9* s. x. DEO. 13, 1902.] NOTES AND QUERIES.
grossen Herren ist nicht gut Kirschen essen " may be traced back to the sixteenth century. It alludes to an historical popular song, by which the Swiss confederate peasants were warned, after having gained a victory, together with Maximilian, Duke of Milan, over Louis XII., King of the French, in 1518, not to boast of their success, and not to side henceforth with the princes :
Wer mit Herren Kirsen essen wil, Der wird dick geworfen mit dem Stil, Den Spott den muss er haben.
See Grimm's 'Deutsches Worterbuch,' v 845
ROUBILIAC'S BUST OP POPE (9 th S. x. 408). The bust of Pope by Roubiliac was in the collection of Mr. Watson Taylor in 1833.
CHAKLES GREEN. 18, Shrewsbury Road, Sheffield.
"KIT-CAT" PORTRAITS (9 th S. x. 188, 231, 316, 435). Referring to MR. J. T. PAGE'S query respecting these, I beg to say they are at present in the possession of W. R. Baker, Esq., of Bayfordbury, Herts, in his dining- room, where I saw them two or three years ago. C. T. BAKER.
"NOT HALF" (9 th S. x. 385). MR. F. ADAMS suggests that this "ill phrase" may have come to us from the music-halls. I doubt this ; but, anyway, it is known and familiar in that quarter, as witness a "ditty highly penn'd," yclept "He called me his own Grace Darling, sung with much ac- ceptance at the Tivoli three years ago by Miss Vesta Victoria. I venture to quote one stanza, as MR. ADAMS might like to see the context. Also it is well that posterity, poring on the pages of 'N. & Q.,' shall be enabled thence to gather what sort of "comic" stuff it was at which their forebears were wont to heave their diaphragms : He calls me his own Grace Darling,
He says that I 'm his pet I 've filled each plaice within his sole;
That ain't no cod, you bet ! When he arst me if I loved him,
I said, " What O ! not 'arf; Why, I likes you just for your whiskers, 'Cos they tickles me and makes me larf."
' AYLWIN' (9 th S. ix. 369, 450 ; x. 16, 89, 150). It was recently announced in the Literary World (24 October) that Mr. Watts-Dunton in the preface to the new illustrated edition of ' Aylwin ' deals " with certain points raised recently in ' N. & Q.' concerning *the inner meaning of the book and some topographical matters relating to the Snowdon district." It is very much to be hoped that Mr. Watts-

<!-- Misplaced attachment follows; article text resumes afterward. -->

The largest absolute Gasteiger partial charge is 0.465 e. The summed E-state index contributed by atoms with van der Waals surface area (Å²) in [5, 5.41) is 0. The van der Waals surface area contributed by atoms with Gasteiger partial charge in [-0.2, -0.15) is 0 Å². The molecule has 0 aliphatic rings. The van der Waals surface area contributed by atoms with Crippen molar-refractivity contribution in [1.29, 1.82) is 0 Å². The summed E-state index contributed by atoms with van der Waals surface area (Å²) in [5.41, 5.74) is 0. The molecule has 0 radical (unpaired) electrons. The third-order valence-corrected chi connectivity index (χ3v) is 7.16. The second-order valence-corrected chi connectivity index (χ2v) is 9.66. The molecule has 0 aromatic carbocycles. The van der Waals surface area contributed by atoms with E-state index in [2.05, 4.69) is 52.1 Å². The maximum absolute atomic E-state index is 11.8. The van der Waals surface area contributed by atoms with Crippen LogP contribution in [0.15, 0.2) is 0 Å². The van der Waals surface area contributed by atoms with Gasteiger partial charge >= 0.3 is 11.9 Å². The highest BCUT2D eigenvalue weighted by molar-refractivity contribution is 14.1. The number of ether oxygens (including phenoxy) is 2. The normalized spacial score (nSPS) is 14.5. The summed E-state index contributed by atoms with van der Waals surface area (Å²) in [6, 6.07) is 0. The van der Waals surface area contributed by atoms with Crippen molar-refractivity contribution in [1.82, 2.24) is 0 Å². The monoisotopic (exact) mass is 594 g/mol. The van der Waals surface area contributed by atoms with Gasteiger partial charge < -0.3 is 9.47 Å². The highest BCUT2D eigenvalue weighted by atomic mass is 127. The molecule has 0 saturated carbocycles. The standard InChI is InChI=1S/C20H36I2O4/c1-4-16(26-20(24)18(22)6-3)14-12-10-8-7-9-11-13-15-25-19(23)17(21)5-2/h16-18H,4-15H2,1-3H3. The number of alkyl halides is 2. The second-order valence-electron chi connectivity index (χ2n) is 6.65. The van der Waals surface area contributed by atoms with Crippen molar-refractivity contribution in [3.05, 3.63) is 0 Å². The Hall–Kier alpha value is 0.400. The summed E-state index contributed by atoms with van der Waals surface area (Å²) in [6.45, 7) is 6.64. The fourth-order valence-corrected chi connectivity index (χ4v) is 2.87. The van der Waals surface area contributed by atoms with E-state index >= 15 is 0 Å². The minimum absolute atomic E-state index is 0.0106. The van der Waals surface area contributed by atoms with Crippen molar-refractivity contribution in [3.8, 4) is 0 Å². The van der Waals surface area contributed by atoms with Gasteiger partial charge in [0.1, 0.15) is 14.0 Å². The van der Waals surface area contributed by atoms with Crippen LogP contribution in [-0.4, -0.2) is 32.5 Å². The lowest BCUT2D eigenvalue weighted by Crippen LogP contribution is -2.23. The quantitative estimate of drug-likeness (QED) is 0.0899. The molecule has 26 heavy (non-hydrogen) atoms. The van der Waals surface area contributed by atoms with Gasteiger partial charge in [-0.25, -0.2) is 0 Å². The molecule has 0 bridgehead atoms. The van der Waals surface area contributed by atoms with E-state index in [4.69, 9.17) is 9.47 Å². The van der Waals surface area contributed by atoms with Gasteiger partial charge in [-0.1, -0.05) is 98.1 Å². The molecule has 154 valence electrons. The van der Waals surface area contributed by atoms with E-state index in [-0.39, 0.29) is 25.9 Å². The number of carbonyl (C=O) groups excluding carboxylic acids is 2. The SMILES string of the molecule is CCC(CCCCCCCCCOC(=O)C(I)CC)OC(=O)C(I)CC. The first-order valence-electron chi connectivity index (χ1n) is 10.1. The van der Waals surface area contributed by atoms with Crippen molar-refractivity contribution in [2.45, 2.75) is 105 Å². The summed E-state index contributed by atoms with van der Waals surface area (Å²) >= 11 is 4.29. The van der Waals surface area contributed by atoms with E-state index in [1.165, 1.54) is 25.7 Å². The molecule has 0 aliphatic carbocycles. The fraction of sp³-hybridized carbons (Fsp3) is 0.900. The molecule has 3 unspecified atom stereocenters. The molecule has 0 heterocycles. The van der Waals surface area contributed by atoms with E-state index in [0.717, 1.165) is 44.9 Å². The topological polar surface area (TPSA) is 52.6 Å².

Dunton will also publish the gist of this preface in the pages of ' N. & Q.'
JOHN T. PAGE.
West Haddon, Northamptonshire.
OXFORD AT THE ACCESSION OF GEORGE I. (9 th S. x. 225, 313). On noticing the different dates given for the landing of this monarch and his subsequent coronation, I turned to 'Mr. Salmon's Chronological Historian,' second edition, London, 1733, which ends with that king's reign, and contains a very full account of it, with year, month, and every important day printed in the margin From this useful work I quote as follows :
" King George and the Prince embarked for England, and arrived at Greenwich on the 18th in the evening [Sept., 1714], and was received by the Duke of Northumberland, Captain of the Life-' Guard then in waiting, and the Lord Chancellor Harcourt, at the Head of the Lords of the Regency."
"Octpb. 20, 1714. King George was crowned at Westminster with the usual Solemnity ; but just as the Procession was going by several People were killed and hurt by the fall of Scaffolds in the Palace- Yard." f
_ Now " Mr. Salmon," as he is styled on the title-page, has placed in the margin, where the first quotation begins, the letters "O.S.," which show that the dates are according to the old manner of reckoning. If eleven days be added we shall have them according to " the new style first introduced in 1752, when the English going to bed on the 2nd of Sep- tember did not get up to breakfast again till the 14th," as I learn from Mr. Charles Nisbet's ' People's Select Cyclopaedia,' p. 205. In this way is the problem solved, thanks to the ' Chronological Historian.'
JOHN T. CURRY.
May not the solution of the date difficulty in regard to the coronation of King George I. be simply that both dates viz , 20 October, 1714, and 31 October, 1714 are correct, one being old style and the other new 1 And the same explanation holds good in respect to the landing of that monarch at Greenwich, viz., 18 September old style and 29 September new. C. H.
"BIRMINGHAM'S DRESS" (9 th S. x. 409). The first sentence in the extract from the Times of 1802 should probably read, "The French Consul is said to have taken his aim at the character of the Emperor Charlemagne, just as our English doubles and Birminghams dress after his Royal Highness or his Grace " dress being here a verb, and not a noun. I have consulted Grose and Pierce Egan, but though double with a different meaning is found, the meaning of "dandy" for that word and for Birmingham is not given,